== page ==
You’ve probably heard of catnip toys, but you might not know what it is exactly. Is it a drug? Why do they like it? Can it be dangerous for our feline friends? If you want to see answers to these questions and more, keep scrolling!
What Does Catnip Do to Cats
The typical response to inhaling catnip involves sniffling, licking, chewing, body rolling and rubbing, head shaking, spontaneous vocalization as a response to hallucinations, and finally zoning out.
Some cats may become hyperactive, but don’t worry, as all of this normally passes after ten minutes or so. A full “reset” takes about two hours.
It might sound a bit scary to you, but cats love this sensation. Scientists believe that nepetalactone, the essential oil found within the leaves, targets their “happy” brain receptors and basically gets them high.
On the other hand, catnip effects on cats are totally different if the plant is eaten. In that case, it has sedative properties, calming cats down.
What Is Catnip Used For in Cats
Considering the previous answer, you may already guess what the herb could be used for.
- Encouraging cats to play, exercise, and explore
- Lowering stress levels
- Providing an extra training aid or occasional treat
What Else Should I Know About Catnip
We all love our little companions, but let’s be honest, having a pet isn’t exactly cheap. Some stats show that the annual costs of owning a cat can exceed $1,000, so we don’t blame you for wanting to get thoroughly informed before purchasing pet products.
For that reason, we present you with additional info about catnip.
Catnip comes in different forms, most notably:
- Fresh catnip
- Dried leaves and stems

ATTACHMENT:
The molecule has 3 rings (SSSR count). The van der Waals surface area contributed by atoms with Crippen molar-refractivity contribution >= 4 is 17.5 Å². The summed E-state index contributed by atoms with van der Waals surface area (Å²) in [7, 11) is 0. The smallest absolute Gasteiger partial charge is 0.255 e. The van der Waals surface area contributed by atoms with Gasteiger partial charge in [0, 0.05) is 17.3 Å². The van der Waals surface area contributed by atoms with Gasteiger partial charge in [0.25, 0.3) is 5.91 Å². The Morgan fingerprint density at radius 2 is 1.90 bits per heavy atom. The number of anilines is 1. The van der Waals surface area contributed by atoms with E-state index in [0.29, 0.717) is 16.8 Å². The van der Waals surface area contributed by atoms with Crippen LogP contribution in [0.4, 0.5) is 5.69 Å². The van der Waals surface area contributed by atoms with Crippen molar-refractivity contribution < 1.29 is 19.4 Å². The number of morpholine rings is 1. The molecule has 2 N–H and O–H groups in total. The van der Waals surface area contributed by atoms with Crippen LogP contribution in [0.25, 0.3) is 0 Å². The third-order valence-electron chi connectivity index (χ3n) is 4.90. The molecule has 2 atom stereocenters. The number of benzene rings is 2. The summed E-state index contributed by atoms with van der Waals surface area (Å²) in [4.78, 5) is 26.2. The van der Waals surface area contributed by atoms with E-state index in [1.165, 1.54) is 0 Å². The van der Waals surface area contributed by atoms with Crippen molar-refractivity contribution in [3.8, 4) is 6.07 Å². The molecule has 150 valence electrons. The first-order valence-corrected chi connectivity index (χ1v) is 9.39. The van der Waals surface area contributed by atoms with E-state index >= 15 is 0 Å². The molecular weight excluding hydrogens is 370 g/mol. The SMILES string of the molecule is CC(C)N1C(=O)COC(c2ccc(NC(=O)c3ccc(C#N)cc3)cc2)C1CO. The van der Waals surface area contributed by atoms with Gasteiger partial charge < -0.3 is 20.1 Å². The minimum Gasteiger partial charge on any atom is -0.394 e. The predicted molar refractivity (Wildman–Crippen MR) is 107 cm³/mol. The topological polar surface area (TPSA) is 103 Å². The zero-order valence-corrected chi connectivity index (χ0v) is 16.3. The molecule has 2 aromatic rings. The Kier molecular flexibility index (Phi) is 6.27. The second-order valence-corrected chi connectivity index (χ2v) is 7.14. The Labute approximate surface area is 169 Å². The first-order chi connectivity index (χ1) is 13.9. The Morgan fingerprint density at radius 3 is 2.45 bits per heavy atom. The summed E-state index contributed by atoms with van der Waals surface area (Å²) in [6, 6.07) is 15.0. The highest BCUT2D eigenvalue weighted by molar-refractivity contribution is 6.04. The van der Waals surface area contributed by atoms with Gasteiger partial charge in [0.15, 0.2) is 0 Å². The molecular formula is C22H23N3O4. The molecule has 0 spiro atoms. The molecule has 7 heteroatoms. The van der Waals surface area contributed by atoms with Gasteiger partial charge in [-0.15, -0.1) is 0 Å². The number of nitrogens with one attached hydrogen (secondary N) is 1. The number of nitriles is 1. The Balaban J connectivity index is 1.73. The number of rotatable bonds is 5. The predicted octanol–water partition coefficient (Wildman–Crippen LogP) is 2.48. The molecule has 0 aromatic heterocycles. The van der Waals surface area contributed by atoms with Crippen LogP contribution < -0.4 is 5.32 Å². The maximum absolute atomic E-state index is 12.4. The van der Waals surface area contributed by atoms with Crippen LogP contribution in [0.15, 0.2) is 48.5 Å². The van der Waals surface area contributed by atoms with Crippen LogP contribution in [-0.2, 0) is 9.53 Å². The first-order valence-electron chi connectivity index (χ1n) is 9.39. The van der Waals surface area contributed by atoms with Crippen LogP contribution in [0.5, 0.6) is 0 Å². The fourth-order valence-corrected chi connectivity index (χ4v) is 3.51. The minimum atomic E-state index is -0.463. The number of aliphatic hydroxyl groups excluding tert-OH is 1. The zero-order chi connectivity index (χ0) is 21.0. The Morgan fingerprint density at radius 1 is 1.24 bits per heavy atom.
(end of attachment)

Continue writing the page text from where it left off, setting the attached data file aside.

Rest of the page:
- Catnip-infused toys
- Chew treats
- Scratching posts
Basically, you can grow the plant yourself or buy products that contain it. Catnip toys are the most popular. Spray products are a good option for kittens that get upset stomachs if they eat catnip (for example, you can spray their scratcher).
However, you should know that sprays usually won’t get your cat as high, because they have less nepetalactone.
Unlike in the case of CBD oil for cats, finding dosing info for catnip is pretty difficult — even when you buy catnip products, the packaging typically doesn’t state it. The reason for this might be that a cat is extremely unlikely to overdose.
It’s a non-toxic substance, so even large quantities won’t lead to dangerous catnip effects. At worst, if your cat eats too much of it, it may cause diarrhea and/or vomiting. The safest thing you can do is start with a small dose and see your pet’s response.
There’s no definitive answer regarding this point either, but most experts recommend exposure to catnip once every 1–3 weeks for 15 minutes or so.
That’s because very frequent and consistent use can lead to habituation (i.e., with too much catnip, the cat will gradually become less sensitive to it).
Catnip is not harmful to young cats, but they don’t respond to it. This sensitivity starts only when a kitten is several months old (usually 3–6 months). In the beginning, the scent might even repel them, but they’ll grow to like it with time.
Similarly, when cats reach old age, they tend to become less interested in catnip.
It’s very important to note that pregnant cats shouldn’t be given the catnip herb in any form! First of all, catnip can stimulate uterine contractions, resulting in premature labor. Additionally, playfulness exhibited when catnip is inhaled could lead a pregnant pet to injure itself.
If you have dried catnip, it must be stored in a container that’ll keep the moisture out (glass containers or zip bags, for example). Catnip won’t expire if you keep it in a dry, cool place away from sunlight and heat, since those would affect the potency.
Taking proper care of a cat is essential and not always easy, but pets deserve nothing but the best for all their unconditional love.
We have now answered the question “What does catnip do to cats?” so don’t hesitate to buy some for your four-legged friend — just remember our tips and warnings.